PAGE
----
On Wednesday, President Obama addressed the graduating Class of 2014 at West Point and laid out his vision for the future of U.S. foreign policy. While there are elements of his speech to applaud — particularly his optimism about the current outlook at home in the US and his emphasis on an international approach to global security — I also believe that left out a discussion of the two most critical ingredients for 21st Century security. Those are the power of 1) interagency cooperation and 2) strong private-public partnerships.

I discussed these concepts in more detail in my OpEd for “Foreign Policy” magazine as well as interviews with NPR, The Washington Post and DefenseOne.

Here’s an example of what I mean, from “Foreign Policy”:

“Afghanistan, where we are withdrawing U.S. and coalition soldiers (too soon, and unfortunately on an announced timeline), will require huge residual efforts by various government agencies:  State in diplomacy; USAID in developing the economy and educational systems; DEA to address the narcotics problem; DOJ to work on governance and corruption; DOA on crop substitution to move farmers away from growing poppies; and the CIA to understand what is happening on the ground. But this kind of collective governmental work, aligned carefully and fully, is lacking.

President Obama Speaks at West Point's U.S. Military Academy’s Graduation and Commissioning Ceremony. (U.S. Army photo by Sgt. 1st Class Christopher Fincham)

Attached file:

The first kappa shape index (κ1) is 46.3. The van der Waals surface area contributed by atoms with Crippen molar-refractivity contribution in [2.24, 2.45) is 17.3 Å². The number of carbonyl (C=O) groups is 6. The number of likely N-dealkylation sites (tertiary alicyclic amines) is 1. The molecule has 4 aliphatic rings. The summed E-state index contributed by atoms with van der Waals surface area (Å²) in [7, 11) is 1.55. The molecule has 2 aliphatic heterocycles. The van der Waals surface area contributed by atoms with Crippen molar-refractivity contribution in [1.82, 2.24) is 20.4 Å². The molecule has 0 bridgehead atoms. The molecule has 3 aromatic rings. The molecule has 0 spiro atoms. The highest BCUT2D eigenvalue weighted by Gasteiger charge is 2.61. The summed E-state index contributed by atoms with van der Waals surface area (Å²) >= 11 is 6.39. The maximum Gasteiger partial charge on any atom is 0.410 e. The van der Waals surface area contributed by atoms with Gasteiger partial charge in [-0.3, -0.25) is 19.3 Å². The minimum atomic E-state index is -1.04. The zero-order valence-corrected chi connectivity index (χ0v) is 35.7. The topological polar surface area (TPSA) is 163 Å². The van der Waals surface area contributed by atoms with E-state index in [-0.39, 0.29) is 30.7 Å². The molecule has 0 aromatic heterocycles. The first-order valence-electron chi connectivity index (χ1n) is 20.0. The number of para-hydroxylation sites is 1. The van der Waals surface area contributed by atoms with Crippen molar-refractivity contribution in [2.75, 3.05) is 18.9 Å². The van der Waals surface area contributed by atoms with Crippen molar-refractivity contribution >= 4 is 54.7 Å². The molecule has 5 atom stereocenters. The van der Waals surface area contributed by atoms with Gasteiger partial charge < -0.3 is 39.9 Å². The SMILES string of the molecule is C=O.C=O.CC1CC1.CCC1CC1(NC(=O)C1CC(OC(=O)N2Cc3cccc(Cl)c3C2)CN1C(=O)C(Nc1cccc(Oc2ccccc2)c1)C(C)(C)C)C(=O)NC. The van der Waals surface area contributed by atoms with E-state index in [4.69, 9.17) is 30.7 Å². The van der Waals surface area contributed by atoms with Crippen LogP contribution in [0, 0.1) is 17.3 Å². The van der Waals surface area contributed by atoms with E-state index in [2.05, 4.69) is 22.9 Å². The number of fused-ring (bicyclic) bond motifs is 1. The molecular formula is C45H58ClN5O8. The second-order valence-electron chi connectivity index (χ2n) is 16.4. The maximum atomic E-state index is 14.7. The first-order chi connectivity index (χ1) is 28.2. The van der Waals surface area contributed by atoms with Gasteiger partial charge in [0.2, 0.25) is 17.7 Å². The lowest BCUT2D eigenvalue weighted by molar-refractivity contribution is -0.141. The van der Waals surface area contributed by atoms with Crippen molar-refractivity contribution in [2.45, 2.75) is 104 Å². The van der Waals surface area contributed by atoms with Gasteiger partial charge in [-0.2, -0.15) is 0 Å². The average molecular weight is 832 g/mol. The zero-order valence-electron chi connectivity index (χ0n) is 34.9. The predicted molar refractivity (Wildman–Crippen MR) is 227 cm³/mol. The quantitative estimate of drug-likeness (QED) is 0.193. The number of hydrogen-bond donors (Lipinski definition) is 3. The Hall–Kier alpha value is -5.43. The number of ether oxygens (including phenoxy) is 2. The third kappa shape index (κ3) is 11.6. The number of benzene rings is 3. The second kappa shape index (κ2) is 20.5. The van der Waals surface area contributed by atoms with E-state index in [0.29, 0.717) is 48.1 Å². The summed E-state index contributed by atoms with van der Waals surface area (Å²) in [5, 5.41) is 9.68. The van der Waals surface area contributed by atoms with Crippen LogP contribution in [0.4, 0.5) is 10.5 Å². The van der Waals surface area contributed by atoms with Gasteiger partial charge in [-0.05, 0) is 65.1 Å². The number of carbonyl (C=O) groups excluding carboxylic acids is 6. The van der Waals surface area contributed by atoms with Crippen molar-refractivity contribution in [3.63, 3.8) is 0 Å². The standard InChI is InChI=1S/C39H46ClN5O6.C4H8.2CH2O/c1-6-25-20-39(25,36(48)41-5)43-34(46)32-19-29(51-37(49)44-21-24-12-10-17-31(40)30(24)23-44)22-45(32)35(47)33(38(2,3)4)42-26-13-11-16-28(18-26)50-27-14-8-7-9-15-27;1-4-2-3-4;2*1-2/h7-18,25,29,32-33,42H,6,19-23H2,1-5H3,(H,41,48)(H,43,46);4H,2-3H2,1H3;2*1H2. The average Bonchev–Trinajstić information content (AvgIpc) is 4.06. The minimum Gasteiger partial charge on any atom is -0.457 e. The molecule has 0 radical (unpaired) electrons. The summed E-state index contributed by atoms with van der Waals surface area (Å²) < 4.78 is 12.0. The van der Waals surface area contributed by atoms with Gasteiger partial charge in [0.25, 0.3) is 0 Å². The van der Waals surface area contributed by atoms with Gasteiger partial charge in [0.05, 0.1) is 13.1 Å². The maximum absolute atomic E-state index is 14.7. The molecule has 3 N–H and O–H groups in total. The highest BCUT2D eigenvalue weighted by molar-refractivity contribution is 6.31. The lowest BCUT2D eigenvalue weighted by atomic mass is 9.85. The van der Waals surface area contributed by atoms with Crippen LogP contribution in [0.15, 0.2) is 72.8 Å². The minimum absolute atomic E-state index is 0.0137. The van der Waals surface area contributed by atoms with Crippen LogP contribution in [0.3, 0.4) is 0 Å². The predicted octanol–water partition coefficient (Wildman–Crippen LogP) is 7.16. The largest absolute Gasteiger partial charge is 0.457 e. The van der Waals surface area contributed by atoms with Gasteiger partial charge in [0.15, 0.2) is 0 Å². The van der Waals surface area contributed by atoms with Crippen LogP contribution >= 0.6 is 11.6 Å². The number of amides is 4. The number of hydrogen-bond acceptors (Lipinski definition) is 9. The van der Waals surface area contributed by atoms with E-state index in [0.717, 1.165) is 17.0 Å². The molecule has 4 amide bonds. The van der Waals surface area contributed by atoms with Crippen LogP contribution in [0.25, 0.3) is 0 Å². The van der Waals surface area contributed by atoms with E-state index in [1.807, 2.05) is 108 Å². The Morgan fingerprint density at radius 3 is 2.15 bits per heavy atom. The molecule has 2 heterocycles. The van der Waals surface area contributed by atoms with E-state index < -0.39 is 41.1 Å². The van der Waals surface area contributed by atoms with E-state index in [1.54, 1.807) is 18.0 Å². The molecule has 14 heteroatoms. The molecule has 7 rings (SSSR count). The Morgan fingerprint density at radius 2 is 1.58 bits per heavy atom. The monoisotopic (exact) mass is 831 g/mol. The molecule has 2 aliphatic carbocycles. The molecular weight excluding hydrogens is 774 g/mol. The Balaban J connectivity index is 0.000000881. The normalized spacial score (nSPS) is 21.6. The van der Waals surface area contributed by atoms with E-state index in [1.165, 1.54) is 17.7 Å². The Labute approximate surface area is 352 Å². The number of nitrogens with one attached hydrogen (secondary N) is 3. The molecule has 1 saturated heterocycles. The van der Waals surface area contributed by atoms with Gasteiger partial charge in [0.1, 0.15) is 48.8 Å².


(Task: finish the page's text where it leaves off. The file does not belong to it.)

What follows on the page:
President Obama at West Point’s U.S. Military Academy’s 2014 Graduation and Commissioning Ceremony. (U.S. Army photo by Sgt. 1st Class Christopher Fincham)

Similarly, in the end, it will be private-sector efforts that salvage the situation in Afghanistan.  The key to Afghan success will be continued growth to provide jobs for the young, whether in construction, telecommunications, agriculture, or mining of the $1 trillion in minerals — cobalt, copper, nickel, gold, and lithium. Building government partnerships with private-sector companies who can provide the jobs and technology will be key. The first order of business for the new Afghan president, right after signing the Bilateral Security Agreement, should be issuing a strategic economic plan — something that will require interagency advice and private sector help.

Syria (where we should be providing more real support to the opposition), could benefit as well from better interagency cooperation, notably between CIA, NSA, and the Pentagon. Likewise, the massive humanitarian and reconstruction work that will follow this brutal civil war will require private-sector engagement to rebuild an economy from scratch when the conflict eventually subsides, hopefully after the defeat of Bashar al-Assad…”

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